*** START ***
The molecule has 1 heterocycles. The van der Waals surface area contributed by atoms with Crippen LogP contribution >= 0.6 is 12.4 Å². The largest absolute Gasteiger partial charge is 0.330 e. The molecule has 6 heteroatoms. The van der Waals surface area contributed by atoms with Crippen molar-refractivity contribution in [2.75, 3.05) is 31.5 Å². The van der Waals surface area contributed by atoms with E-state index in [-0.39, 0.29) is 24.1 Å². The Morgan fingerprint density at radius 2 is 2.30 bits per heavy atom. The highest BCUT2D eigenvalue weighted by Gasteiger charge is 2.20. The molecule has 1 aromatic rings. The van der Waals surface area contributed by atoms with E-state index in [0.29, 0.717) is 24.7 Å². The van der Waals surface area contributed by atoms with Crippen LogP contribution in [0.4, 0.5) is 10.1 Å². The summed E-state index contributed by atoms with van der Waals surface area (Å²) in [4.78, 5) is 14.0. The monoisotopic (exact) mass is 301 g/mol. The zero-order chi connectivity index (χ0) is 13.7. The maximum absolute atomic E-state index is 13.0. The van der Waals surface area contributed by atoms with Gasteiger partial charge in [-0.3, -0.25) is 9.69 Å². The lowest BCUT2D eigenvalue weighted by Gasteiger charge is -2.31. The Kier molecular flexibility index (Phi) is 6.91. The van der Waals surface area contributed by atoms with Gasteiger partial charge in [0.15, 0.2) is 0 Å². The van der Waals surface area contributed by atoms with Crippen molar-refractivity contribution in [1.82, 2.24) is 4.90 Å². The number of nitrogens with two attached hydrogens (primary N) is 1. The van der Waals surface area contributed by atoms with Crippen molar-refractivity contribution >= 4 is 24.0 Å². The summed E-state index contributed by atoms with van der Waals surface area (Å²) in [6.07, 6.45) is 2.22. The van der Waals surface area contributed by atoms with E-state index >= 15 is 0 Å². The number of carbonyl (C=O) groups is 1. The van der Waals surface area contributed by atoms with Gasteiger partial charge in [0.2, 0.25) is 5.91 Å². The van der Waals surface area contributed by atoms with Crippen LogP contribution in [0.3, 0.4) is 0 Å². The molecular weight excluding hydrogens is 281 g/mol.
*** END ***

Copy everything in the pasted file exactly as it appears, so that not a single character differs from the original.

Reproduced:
The molecule has 1 heterocycles. The van der Waals surface area contributed by atoms with Crippen LogP contribution >= 0.6 is 12.4 Å². The largest absolute Gasteiger partial charge is 0.330 e. The molecule has 6 heteroatoms. The van der Waals surface area contributed by atoms with Crippen molar-refractivity contribution in [2.75, 3.05) is 31.5 Å². The van der Waals surface area contributed by atoms with E-state index in [-0.39, 0.29) is 24.1 Å². The Morgan fingerprint density at radius 2 is 2.30 bits per heavy atom. The highest BCUT2D eigenvalue weighted by Gasteiger charge is 2.20. The molecule has 1 aromatic rings. The van der Waals surface area contributed by atoms with E-state index in [0.29, 0.717) is 24.7 Å². The van der Waals surface area contributed by atoms with Crippen LogP contribution in [0.4, 0.5) is 10.1 Å². The summed E-state index contributed by atoms with van der Waals surface area (Å²) in [4.78, 5) is 14.0. The monoisotopic (exact) mass is 301 g/mol. The zero-order chi connectivity index (χ0) is 13.7. The maximum absolute atomic E-state index is 13.0. The van der Waals surface area contributed by atoms with Gasteiger partial charge in [-0.3, -0.25) is 9.69 Å². The lowest BCUT2D eigenvalue weighted by Gasteiger charge is -2.31. The Kier molecular flexibility index (Phi) is 6.91. The van der Waals surface area contributed by atoms with Gasteiger partial charge in [0.15, 0.2) is 0 Å². The van der Waals surface area contributed by atoms with Crippen molar-refractivity contribution in [1.82, 2.24) is 4.90 Å². The number of nitrogens with two attached hydrogens (primary N) is 1. The van der Waals surface area contributed by atoms with Crippen molar-refractivity contribution >= 4 is 24.0 Å². The summed E-state index contributed by atoms with van der Waals surface area (Å²) in [6.07, 6.45) is 2.22. The van der Waals surface area contributed by atoms with E-state index >= 15 is 0 Å². The number of carbonyl (C=O) groups is 1. The van der Waals surface area contributed by atoms with Gasteiger partial charge in [0.2, 0.25) is 5.91 Å². The van der Waals surface area contributed by atoms with Crippen LogP contribution in [0.3, 0.4) is 0 Å². The molecular weight excluding hydrogens is 281 g/mol.